However, Stern and Sundberg seem to be using the knuckleball simply as an excuse to tie together two otherwise unconnected stories: the career of R.A. Dickey and the career of Tim Wakefield. They are two interesting and well-liked players (and Dickey is a pleasure to hear almost any time–he’s well-spoken and has lots of great stereotypical nerd interests) and Wakefield was leaving the game just as Dickey rose from relative obscurity to prominence throwing the same pitch that had been Wakefield’s bread and butter for so many years, but it seems odd to title the film Knuckleball! and then barely talk about the pitch itself.

Even within its narrative about the two pitchers, the film feels very uneven. It spends a lot of time talking about Wakefield’s search for his 200th career win, but Dickey instead is mostly seen attempting to find his way out of a terrible slump. We see Dickey talking to other knuckleball specialists (Hough, the Niekros, and Wakefield) and talking a ton about how traditional pitching coaches don’t know how to help, but his career is covered very briefly. Meanwhile, Wakefield gets a long tribute that focuses on his successes, built around his ultimately successful quest for 200 wins.

All of this unevenness makes the film end up feeling like Stern and Sundberg wanted to make a documentary just about Wakefield’s final season but realized they needed to fill more time and so added in some stuff with Dickey. It’s unfortunate, because a serious examination of the knuckleball would be fascinating, and many of the issues that would be worth exploring get mentioned but not explored because of the nature of this film.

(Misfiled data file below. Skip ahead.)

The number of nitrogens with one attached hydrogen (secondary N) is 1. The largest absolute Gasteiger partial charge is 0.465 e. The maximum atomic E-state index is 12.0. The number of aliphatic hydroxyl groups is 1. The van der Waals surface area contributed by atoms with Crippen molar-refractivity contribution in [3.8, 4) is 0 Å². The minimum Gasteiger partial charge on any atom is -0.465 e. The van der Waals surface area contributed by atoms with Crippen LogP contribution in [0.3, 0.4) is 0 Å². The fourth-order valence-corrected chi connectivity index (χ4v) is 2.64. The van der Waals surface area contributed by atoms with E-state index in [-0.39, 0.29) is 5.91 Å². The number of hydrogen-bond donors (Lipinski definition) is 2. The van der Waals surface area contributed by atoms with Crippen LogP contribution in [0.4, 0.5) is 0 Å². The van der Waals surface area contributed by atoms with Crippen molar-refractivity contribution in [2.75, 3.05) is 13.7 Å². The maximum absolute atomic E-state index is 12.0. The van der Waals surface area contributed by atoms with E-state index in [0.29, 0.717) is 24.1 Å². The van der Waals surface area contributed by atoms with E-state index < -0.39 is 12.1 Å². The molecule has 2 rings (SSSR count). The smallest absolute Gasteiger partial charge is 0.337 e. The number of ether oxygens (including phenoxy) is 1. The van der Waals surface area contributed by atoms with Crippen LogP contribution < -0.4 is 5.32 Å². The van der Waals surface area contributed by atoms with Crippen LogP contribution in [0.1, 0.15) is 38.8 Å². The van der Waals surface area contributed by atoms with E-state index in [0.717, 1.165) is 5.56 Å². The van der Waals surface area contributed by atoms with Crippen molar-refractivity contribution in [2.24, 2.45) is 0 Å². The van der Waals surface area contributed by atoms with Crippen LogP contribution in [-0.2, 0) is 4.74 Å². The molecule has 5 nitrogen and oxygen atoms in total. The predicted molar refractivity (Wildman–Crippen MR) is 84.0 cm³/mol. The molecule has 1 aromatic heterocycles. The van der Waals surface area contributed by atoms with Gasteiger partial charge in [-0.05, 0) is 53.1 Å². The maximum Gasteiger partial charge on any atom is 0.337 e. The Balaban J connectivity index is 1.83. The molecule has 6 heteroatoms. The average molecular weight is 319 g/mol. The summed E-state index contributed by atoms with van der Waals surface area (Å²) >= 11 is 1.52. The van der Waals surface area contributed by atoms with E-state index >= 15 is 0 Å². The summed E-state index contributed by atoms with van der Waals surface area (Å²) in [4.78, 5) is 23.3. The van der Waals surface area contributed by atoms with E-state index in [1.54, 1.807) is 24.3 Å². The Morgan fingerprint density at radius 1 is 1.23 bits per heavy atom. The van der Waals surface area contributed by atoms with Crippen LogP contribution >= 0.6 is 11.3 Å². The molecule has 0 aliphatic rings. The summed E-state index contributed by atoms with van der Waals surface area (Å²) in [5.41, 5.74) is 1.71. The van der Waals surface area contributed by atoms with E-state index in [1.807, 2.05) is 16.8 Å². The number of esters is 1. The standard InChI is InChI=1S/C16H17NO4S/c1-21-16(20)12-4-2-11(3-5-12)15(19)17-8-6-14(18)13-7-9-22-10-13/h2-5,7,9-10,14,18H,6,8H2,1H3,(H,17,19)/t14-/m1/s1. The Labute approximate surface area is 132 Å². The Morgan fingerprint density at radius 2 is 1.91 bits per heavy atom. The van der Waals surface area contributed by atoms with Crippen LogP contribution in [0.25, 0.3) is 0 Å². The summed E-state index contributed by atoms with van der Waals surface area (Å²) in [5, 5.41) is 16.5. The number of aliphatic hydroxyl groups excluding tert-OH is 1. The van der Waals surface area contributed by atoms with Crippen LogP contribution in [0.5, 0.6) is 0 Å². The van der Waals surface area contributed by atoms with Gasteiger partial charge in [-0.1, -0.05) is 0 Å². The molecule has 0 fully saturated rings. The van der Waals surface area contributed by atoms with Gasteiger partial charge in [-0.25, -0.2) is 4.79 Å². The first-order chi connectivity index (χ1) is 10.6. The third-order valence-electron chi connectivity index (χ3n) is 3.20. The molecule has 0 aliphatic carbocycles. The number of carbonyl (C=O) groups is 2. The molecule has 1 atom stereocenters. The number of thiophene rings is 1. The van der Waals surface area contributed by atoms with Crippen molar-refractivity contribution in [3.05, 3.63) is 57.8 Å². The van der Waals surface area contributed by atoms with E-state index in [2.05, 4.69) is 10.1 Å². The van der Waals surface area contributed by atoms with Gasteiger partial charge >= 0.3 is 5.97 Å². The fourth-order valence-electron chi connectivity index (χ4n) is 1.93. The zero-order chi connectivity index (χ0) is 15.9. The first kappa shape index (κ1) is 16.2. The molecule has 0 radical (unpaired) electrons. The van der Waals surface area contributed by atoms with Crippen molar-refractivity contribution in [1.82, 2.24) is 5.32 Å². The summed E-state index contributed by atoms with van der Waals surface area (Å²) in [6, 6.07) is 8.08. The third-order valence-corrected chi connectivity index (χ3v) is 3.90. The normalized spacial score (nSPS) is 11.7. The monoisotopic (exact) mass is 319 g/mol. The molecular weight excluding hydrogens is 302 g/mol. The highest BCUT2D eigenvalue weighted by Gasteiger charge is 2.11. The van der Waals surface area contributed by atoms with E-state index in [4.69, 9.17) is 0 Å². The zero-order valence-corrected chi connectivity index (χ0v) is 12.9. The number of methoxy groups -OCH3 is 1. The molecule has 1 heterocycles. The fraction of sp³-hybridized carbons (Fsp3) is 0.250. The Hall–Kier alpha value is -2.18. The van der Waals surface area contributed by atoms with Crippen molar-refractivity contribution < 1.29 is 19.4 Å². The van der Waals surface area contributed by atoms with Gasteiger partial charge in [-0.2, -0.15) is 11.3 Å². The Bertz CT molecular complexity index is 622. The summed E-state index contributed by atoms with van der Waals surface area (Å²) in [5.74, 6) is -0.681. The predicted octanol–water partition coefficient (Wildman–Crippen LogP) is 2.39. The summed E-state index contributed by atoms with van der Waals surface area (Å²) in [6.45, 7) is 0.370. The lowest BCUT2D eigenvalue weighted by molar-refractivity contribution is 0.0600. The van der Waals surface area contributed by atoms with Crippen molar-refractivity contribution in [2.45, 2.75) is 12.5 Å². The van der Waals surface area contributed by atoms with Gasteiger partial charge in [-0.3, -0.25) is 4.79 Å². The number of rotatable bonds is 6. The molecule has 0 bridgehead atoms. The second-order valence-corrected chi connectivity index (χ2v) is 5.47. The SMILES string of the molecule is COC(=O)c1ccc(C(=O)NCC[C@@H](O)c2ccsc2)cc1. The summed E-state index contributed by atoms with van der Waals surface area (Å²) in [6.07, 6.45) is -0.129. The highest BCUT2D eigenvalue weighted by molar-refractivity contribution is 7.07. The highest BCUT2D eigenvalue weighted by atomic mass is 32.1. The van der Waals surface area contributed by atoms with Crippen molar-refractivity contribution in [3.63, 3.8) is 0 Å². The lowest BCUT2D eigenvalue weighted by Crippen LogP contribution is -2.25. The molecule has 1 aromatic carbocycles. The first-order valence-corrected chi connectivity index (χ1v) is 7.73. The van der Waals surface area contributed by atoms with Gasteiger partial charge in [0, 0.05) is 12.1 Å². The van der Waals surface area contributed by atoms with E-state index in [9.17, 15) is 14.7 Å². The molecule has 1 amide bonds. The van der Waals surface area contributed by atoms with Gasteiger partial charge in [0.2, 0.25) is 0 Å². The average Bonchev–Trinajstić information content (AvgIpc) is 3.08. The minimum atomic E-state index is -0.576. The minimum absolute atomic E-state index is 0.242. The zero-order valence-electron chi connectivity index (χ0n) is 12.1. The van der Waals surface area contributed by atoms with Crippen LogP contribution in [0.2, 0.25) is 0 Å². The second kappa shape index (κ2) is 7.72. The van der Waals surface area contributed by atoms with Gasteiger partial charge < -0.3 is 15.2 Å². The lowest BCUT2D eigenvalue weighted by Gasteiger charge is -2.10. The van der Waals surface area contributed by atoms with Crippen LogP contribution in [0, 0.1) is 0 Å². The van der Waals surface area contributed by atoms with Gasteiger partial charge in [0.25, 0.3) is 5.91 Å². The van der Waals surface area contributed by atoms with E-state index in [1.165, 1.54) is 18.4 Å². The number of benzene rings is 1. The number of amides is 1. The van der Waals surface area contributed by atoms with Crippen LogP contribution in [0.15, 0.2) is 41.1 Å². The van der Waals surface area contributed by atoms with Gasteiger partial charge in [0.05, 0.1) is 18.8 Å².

Visually, Stern and Sundberg fall into the traditions of sports documentaries, using simple interview shots and lots of montages that include far too many extra images of things like schedules and statlines. It’s a style that I’ve frankly never favored anyway, and it’s now been so overused as to lose any interesting elements it may once have had. The biggest positive of ESPN’s now fairly long-running 30 for 30 series has been its willingness to look a bit different–to let its directors run with some different techniques than the interview-montage back-and-forth and overuse of dull graphics that characterizes most of the field, and this film frankly reminded me of what a breath of fresh air some of those films have been because of that distinction.

However, the film does seem to play fair with the facts. It doesn’t gloss over Wakefield’s failures in his quest or ignore that he was demoted to the bullpen at the start of his last season. It doesn’t pretend that the longtime decent pitcher was released from the Pirates for no apparent reason but rather admits that he had a terrible season that led to his release. It doesn’t ignore Dickey’s struggles after his breakout (in fact it arguably makes Dickey look worse than he actually is). The problems with this film are all artistic, not journalistic.

Overall, this isn’t a very interesting film. It starts with what should be an interesting subject, but goes in a very dull way with it and ends up being something only of interest to a major Tim Wakefield fan. It’s a missed opportunity, which is too bad for viewers. It won’t make you sorry you spent an hour and a half watching it if you’re interested in Wakefield, but it won’t draw you in otherwise.